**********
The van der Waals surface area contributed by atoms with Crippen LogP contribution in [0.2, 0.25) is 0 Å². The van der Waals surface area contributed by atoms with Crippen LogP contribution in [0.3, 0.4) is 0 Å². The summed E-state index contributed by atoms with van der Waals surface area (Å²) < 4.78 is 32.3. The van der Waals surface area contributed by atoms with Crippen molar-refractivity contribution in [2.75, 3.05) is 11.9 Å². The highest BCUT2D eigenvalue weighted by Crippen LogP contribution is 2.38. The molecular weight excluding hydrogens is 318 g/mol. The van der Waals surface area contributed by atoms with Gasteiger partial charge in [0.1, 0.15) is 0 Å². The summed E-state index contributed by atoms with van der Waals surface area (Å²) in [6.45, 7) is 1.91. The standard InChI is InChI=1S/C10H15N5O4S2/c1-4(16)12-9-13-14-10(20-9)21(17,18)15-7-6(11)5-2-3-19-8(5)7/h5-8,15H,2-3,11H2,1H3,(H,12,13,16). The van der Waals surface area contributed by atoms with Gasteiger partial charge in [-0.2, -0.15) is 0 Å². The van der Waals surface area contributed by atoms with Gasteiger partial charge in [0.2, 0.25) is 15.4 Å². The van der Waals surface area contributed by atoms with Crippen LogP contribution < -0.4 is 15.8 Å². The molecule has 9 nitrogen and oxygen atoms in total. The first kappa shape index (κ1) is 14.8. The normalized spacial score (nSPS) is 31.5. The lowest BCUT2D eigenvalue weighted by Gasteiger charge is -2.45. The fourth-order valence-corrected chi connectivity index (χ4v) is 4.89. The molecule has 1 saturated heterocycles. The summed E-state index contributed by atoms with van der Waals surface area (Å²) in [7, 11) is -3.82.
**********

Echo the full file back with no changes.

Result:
The van der Waals surface area contributed by atoms with Crippen LogP contribution in [0.2, 0.25) is 0 Å². The van der Waals surface area contributed by atoms with Crippen LogP contribution in [0.3, 0.4) is 0 Å². The summed E-state index contributed by atoms with van der Waals surface area (Å²) < 4.78 is 32.3. The van der Waals surface area contributed by atoms with Crippen molar-refractivity contribution in [2.75, 3.05) is 11.9 Å². The highest BCUT2D eigenvalue weighted by Crippen LogP contribution is 2.38. The molecular weight excluding hydrogens is 318 g/mol. The van der Waals surface area contributed by atoms with Gasteiger partial charge in [0.1, 0.15) is 0 Å². The summed E-state index contributed by atoms with van der Waals surface area (Å²) in [6.45, 7) is 1.91. The standard InChI is InChI=1S/C10H15N5O4S2/c1-4(16)12-9-13-14-10(20-9)21(17,18)15-7-6(11)5-2-3-19-8(5)7/h5-8,15H,2-3,11H2,1H3,(H,12,13,16). The van der Waals surface area contributed by atoms with Gasteiger partial charge in [-0.2, -0.15) is 0 Å². The van der Waals surface area contributed by atoms with Gasteiger partial charge in [0.2, 0.25) is 15.4 Å². The van der Waals surface area contributed by atoms with Crippen LogP contribution < -0.4 is 15.8 Å². The molecule has 9 nitrogen and oxygen atoms in total. The first kappa shape index (κ1) is 14.8. The normalized spacial score (nSPS) is 31.5. The lowest BCUT2D eigenvalue weighted by Gasteiger charge is -2.45. The fourth-order valence-corrected chi connectivity index (χ4v) is 4.89. The molecule has 1 saturated heterocycles. The summed E-state index contributed by atoms with van der Waals surface area (Å²) in [7, 11) is -3.82.